§ MR. STANLEY LEIGHTON (Shropshire, Oswestry)
I beg to ask the Secretary of State for the Home Department whether he can inform the House what is the population of the 27 parishes in Anglesey alleged to be without a resident clergyman; whether each of these parishes is united for ecclesiastical purposes with another parish, and that in every case a resident clergyman officiates in the joint parishes; and whether one-third of the parishes in Anglesey have so small a population that they have no parish council?
§ MR. ASQUITH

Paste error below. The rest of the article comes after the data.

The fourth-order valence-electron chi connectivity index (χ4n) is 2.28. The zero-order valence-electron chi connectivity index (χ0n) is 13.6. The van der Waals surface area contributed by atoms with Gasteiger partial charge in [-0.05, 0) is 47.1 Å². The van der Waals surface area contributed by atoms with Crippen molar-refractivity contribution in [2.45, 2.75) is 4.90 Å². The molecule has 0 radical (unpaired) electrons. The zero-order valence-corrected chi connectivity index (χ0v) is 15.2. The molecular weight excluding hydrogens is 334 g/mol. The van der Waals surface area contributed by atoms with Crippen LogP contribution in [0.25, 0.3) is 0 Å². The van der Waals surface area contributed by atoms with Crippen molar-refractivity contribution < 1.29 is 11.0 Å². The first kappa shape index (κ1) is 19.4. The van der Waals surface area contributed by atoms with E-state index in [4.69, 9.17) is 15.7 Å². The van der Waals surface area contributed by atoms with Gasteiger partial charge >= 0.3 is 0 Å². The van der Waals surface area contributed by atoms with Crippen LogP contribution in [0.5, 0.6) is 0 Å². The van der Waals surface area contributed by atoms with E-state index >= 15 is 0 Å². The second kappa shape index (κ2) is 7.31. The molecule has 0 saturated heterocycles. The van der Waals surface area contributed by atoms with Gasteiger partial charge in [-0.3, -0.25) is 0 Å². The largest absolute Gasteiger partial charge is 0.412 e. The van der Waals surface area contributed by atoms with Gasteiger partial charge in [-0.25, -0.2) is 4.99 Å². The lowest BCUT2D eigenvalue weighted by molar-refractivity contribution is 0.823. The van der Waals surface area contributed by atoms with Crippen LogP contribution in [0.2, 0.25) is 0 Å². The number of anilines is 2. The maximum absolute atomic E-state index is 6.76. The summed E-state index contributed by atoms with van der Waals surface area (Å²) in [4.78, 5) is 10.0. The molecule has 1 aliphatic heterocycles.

The population of these parishes appears to be roughly about 4,700. I have no doubt that in every case such provision as seems to be 104 necessary is made for the spiritual wants of the Church of England in these parishes, either by grouping them with other parishes, or by utilising the services of clergymen residing in neighbouring parishes. I made no charge against the Church of neglecting its duties in Anglesey; on the contrary, it would probably be a very wasteful arrangement to maintain a separate resident clergyman for the benefit of a small handful of people in a thinly-populated parish. My reference to Anglesey was to refute a statement, made with every pretence of authority, that the Church of England, unlike the Nonconformist bodies, maintains a resident clergyman in every parish in Wales. The case of Anglesey shows that the Church, when the circumstances require it, adopts the plan of grouping parishes, and serving one parish by a minister resident in another. There appear to be 78 parishes in Anglesey, of which 20 have no parish council.